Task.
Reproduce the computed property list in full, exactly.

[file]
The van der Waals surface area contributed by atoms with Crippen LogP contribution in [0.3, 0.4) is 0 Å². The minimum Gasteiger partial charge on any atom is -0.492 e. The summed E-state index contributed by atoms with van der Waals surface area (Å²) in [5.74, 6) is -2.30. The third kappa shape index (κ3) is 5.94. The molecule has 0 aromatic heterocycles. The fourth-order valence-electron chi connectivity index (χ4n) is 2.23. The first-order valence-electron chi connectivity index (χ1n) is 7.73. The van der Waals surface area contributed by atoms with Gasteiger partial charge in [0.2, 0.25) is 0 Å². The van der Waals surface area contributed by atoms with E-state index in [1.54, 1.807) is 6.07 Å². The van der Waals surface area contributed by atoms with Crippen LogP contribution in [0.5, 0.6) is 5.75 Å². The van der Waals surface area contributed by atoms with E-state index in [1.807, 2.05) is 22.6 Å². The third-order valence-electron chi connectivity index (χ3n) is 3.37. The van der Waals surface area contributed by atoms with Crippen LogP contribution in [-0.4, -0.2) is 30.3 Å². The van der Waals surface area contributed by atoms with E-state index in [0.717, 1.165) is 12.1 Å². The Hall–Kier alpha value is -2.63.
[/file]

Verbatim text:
The van der Waals surface area contributed by atoms with Crippen LogP contribution in [0.3, 0.4) is 0 Å². The minimum Gasteiger partial charge on any atom is -0.492 e. The summed E-state index contributed by atoms with van der Waals surface area (Å²) in [5.74, 6) is -2.30. The third kappa shape index (κ3) is 5.94. The molecule has 0 aromatic heterocycles. The fourth-order valence-electron chi connectivity index (χ4n) is 2.23. The first-order valence-electron chi connectivity index (χ1n) is 7.73. The van der Waals surface area contributed by atoms with Gasteiger partial charge in [0.2, 0.25) is 0 Å². The van der Waals surface area contributed by atoms with E-state index in [1.54, 1.807) is 6.07 Å². The van der Waals surface area contributed by atoms with Crippen LogP contribution in [0.5, 0.6) is 5.75 Å². The van der Waals surface area contributed by atoms with E-state index in [1.807, 2.05) is 22.6 Å². The third-order valence-electron chi connectivity index (χ3n) is 3.37. The van der Waals surface area contributed by atoms with Crippen LogP contribution in [-0.4, -0.2) is 30.3 Å². The van der Waals surface area contributed by atoms with E-state index in [0.717, 1.165) is 12.1 Å². The Hall–Kier alpha value is -2.63.